sleeping with dogs
Sleeping with dogs is a controversial topic. Some of the harsh conventional trainers out there will tell you that it is a big no no. Even people who are not trainers will say that a dog should never sleep with you. What do I think? You should sleep with your dog, at least have them in the same room with you. I don't think that they need to be in the bed with you but if you want them there, fine. Fine, IF and only IF they go up when invited, they will get off if asked and do not do any growling while on the bed. Of course if one person in the bed doesn't want the dog on the bed then they should not be on the bed. It needs to work for everyone.
Dogs are pack animals and as such they sleep together, they do everything together. Some dogs are more concerned with proximity than others. Many of them are fine as long as they are around you while others (like Elsa) need to be touching. Elsa not only likes to touch she likes a lot of touch. So she is not allowed to sleep with us at night. She wraps herself around me and pushes, the weight of her makes you think that you are sleeping with an elephant and there is just no moving her. She doesn't get grumpy about it, you just can't move her. She is like a lead weight. So she has to wait until the alarm goes off or I tell her that she can come up. The bed that she sleeps on at night is right beside me on the floor but she tends to move around here and there.
Luke sleeps the whole night with us. He gets up when we go to bed. He has a spot at the end of the bed and is normally not in the way. Although there are quite a few times when he sleeps too close to my side and my legs are mashed in one spot. He will get off when asked and has never had an issue with the bed. There should be strict rules that go along with sleeping in the bed. After all it is the primo real estate spot of the house. You own it, not your dog. That means that you say whether or not they are welcome there.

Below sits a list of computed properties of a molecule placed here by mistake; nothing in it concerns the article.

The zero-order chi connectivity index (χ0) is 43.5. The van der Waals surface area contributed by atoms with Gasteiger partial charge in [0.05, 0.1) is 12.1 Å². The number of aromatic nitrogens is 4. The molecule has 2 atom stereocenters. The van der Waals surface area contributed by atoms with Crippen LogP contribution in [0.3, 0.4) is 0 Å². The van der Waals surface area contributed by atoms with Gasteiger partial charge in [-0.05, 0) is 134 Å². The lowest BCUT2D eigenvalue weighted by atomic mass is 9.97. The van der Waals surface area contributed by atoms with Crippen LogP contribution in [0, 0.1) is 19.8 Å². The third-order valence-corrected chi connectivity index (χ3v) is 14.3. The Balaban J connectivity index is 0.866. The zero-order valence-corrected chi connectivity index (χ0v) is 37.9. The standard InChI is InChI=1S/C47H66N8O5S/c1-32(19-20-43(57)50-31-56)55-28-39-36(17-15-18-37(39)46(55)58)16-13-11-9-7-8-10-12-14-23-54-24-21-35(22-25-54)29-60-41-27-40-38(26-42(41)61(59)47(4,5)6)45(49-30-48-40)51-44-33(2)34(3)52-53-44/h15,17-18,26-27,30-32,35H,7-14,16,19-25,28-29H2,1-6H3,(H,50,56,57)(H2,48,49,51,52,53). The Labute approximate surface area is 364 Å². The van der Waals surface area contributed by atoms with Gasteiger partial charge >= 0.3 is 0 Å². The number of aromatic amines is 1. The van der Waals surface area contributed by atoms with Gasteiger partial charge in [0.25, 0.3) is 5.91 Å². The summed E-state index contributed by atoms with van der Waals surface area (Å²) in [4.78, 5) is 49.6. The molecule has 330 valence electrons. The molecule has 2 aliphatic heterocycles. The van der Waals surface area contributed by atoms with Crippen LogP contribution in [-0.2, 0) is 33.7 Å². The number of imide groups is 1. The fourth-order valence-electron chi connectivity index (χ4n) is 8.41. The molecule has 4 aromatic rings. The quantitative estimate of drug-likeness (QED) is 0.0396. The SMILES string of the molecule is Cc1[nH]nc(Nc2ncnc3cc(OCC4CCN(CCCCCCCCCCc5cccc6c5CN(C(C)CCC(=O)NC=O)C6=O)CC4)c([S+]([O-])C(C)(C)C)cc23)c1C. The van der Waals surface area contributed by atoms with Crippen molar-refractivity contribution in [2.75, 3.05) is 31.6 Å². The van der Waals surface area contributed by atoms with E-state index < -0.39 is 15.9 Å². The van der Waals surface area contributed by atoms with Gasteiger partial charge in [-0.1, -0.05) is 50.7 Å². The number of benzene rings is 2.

Sleeping with your dogs is a great bonding time. Packs sleep together, it is this quiet time that much connecting happens even when you aren't doing anything. I feel strongly that dogs belong in the same room where you sleep but often it just cannot be. Take our little Jack Russell (who is now gone) who was stricken with dementia. She circled all night and paced unbelievably. She went from sleeping in my bed, to a dog bed in the room, then to her crate and finally her crate was removed when she was keeping us awake with her constant pacing. It was extremely sad to us when she had to be removed from our room but it was necessary for us to sleep.
Everyone needs sleep and as wonderful as it is to have your dogs sleep with you it has to work for everyone involved. I've worked with many clients who just cannot have the dog in the room, they can't sleep. So we create a plan that works so that everyone is happy. With Elsa, the 500 lb. standard poodle, I cannot sleep with that kind of weight slung across me so we adjust. In the morning when she is allowed up I put up with the heavy beast across me so that she has the close bonding time with us.